The Afghan government announced a computerized national identity card system would be rolled out in 2010, five years ago.
But the cards are still yet to be issued.
There have been a number of stumbling blocks so far, but the inclusion of the word ‘Afghan’ has been the most controversial obstruction.
From Kabul, Mudassar Shah has this report.
Hundreds of people, almost all men, have gathered here at this rally in Kabul. The angry protestors are demanding the word “Afghan” be included on the proposed National Identity Cards.
Shah Muhammad, 26, is among the protestors. He is a shopkeeper but closed his store to attend the rally.
“I earn money for my family from the shop and we can survive for few days or so even if the shop is closed, but ‘Afghan’ is my identity. It is the history of our ancestors and like a treasure for all of us. It is a trust (deposit) from our ancestors to pass on to next generation so I can’t compromise at all on not including it on the computerized card,” he says.
The police employed water cannons at the rally to stop protestors from entering government offices.
In response, the demonstrators started dancing on the Pashtun Watt square, in the center of Kabul.
Young men dancing in defiance…
Khalil Kakar is a lawyer. He practices in Kabul and joined the rally.
“The President of Afghanistan is the custodian of constitution but he has failed act according to the constitution. The constitution says that people who live in Afghanistan are Afghans, therefore the president is supposed to issue a decree to include word Afghan.”
Those who joined the protest say they are angry the issue has not be raised in parliament.
The rally leader, Faiz Ahmad Zaland, says they will never compromise on their demand to have the word “Afghan” included on the card.
“We will gather more people in front of Parliament and will block all main high ways leading to Kabul, if our demands not taken seriously,” Faiz says.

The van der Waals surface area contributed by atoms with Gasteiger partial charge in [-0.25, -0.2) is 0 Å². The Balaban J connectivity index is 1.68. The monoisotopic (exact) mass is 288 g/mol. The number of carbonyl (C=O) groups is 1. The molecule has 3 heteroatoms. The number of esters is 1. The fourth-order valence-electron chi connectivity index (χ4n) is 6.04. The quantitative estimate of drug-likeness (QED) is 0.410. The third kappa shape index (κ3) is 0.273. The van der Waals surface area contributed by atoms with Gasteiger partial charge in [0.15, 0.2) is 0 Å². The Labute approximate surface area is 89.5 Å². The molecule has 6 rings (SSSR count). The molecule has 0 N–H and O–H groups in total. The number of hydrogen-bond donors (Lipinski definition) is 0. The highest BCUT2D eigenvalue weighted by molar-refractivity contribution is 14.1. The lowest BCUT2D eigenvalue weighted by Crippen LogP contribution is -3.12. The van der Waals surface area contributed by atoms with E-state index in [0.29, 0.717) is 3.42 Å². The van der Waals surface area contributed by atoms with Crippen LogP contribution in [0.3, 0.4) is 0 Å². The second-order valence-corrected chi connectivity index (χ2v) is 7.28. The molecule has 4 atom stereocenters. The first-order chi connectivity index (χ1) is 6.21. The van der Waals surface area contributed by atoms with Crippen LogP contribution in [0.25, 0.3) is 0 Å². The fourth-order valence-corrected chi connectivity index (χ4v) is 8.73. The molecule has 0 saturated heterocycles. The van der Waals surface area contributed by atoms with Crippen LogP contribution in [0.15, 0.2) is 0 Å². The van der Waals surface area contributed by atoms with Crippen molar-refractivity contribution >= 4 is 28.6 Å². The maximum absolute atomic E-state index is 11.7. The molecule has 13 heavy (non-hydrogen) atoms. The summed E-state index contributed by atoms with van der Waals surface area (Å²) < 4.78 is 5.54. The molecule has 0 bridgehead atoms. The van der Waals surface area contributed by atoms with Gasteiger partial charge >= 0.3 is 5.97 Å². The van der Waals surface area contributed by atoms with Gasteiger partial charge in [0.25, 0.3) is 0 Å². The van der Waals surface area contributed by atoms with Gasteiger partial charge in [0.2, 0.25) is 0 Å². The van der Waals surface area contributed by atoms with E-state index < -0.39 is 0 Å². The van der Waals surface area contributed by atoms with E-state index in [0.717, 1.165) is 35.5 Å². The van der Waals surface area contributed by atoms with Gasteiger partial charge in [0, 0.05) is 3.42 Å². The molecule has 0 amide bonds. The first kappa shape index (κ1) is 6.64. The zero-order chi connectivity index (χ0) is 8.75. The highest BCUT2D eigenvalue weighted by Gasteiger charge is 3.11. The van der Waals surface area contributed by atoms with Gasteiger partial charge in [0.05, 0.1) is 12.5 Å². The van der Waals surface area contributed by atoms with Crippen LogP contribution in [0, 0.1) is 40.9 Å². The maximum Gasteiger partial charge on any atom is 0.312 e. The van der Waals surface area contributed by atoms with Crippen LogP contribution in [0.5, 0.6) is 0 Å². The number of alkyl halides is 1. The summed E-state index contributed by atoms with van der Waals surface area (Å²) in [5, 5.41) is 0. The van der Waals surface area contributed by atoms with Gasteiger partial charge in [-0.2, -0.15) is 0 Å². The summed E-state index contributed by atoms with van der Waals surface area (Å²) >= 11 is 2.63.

The plan to make computerized identity cards was first proposed in 2010.
But the launch has continued to be delayed after ethnic minorities voiced opposition to the inclusion of the word “Afghan’.
They say that word will see ethnic minorities become politically marginalized.
Latif Abbasi is an ethnic Hazara. He argues the word ‘Afghan’ does not apply equally to everyone.
“The word Afghan is used solely for Pashtuns, while people of other clans and tribes also live in Afghanistan. So why should ‘Afghan” be written on their identity card? No other country has mentioned ethnicity in their identity cards so why should Afghanistan?”
Ethnic minority groups say Pashtuns are not a majority, even though they are politically strong, and that is why they have resisted holding a census for several decades.
When the cards are finally rolled out, around 30 million Afghans are expected to get new ID cards in the initial stage.
The new system is expected to help improve security and ensure fair elections.
Shinkai Karokhail is a parliamentarian and political activist, from the Pashtoon tribe.
But first, she says, she is Afghan.
“This is has become a political issue among Afghans…If the majority wants it then why are some of the people resisting not to have word Afghan? First, I am Afghan then I am Pashtoon, Tajak or Hazara or Uzebk or whatever,” Shinkai says.
But not all ethnic minorities are against the plan.
40-year-old Mujib Azizi is a researcher in Kabul. He is Tajik but does not see any issue with using the word Afghan.
“I am Afghan Tajik, therefore it should not be a big issue if the word Afghan is written on my identity card. I feel proud to be known as an Afghan and opposing the ‘Afghan word’ is only for political scoring. Afghanistan has numerous other issues and it is not time that we should oppose and fight teach other.”
Pervez Khan is a university professor who lectures in political science. The line has to be drawn somewhere, he says, otherwise the issue will get ridiculous.
“People who oppose the word ‘Afghan’ will also oppose the name of the country, Afghanistan, and later they will also object over currency, which is called ‘Afghani. So will we change the country and currency names too to make them satisfied,” he asks?
There is no doubt the debate over Afghan identity is set to continue.
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